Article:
China’s large mobile gaming market makes it a perfect market for augmented reality glasses as an extension of the mobile phone. However, the Chinese Communist Party is clamping down on the time children spend on gaming. While Western governments may be happy to acquiesce to the harmful effects of the metaverse on children’s mental health and attention span, the Chinese will not. Its stock is down 38%, and it will tread with caution before going all out on the metaverse

HSBC

A banking conglomerate is not the most likely name on this list. HSBC recently announced that it is setting up a metaverse investment fund aimed at high-net-worth clients in Asia. It already has a with a “plot of land” in The Sandbox, a blockchain-based virtual world. 

“The metaverse is how people will experience Web3, the next generation of the Internet — using immersive technologies like augmented reality, virtual reality and extended reality,” Suresh Balaji, chief marketing officer at HSBC Asia-Pacific, said in a statement.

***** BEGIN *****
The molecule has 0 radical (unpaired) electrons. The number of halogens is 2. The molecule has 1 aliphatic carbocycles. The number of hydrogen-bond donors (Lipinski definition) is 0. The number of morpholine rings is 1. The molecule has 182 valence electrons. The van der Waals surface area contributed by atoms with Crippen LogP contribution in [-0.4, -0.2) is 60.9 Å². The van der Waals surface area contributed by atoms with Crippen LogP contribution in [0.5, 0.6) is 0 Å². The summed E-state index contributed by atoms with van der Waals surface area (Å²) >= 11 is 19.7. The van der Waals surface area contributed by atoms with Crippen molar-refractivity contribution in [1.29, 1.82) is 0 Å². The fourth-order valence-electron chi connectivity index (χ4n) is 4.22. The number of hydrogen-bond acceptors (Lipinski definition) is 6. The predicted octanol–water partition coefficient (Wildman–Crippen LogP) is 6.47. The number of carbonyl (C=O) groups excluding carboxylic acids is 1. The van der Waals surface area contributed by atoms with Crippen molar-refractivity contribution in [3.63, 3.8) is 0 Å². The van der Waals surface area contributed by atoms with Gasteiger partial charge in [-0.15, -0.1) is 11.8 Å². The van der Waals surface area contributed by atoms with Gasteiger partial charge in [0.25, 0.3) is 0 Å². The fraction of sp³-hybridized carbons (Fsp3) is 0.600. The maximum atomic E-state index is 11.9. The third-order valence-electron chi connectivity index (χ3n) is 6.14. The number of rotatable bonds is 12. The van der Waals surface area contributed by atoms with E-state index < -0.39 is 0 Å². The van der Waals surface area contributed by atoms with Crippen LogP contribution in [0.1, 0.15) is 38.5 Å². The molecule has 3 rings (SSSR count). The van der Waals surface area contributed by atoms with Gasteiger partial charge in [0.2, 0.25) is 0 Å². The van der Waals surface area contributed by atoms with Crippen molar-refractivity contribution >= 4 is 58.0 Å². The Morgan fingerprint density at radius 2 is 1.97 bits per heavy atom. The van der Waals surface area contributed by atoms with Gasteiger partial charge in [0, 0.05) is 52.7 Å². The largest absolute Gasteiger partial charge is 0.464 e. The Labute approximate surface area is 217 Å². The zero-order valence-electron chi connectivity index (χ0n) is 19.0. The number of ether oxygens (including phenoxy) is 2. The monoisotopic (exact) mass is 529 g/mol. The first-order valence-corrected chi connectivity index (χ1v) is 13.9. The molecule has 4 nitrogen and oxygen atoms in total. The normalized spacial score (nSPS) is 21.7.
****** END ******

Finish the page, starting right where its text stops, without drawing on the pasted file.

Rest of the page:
HSBC says its Metaverse Discretionary Strategy portfolio” will allow investors to put money into five different aspects of the metaverse: infrastructure, computing, virtualisation, experience and discovery, and interface.

Largely ignored is infrastructure, where Asian countries like Singapore are good testing grounds, due to the ease of giving a whole population fibre connectivity where most people live in high-rises, rather than scattered homes. Hence, 5G rollout will be crucial, benefitting the likes of Nokia.

Wemade Max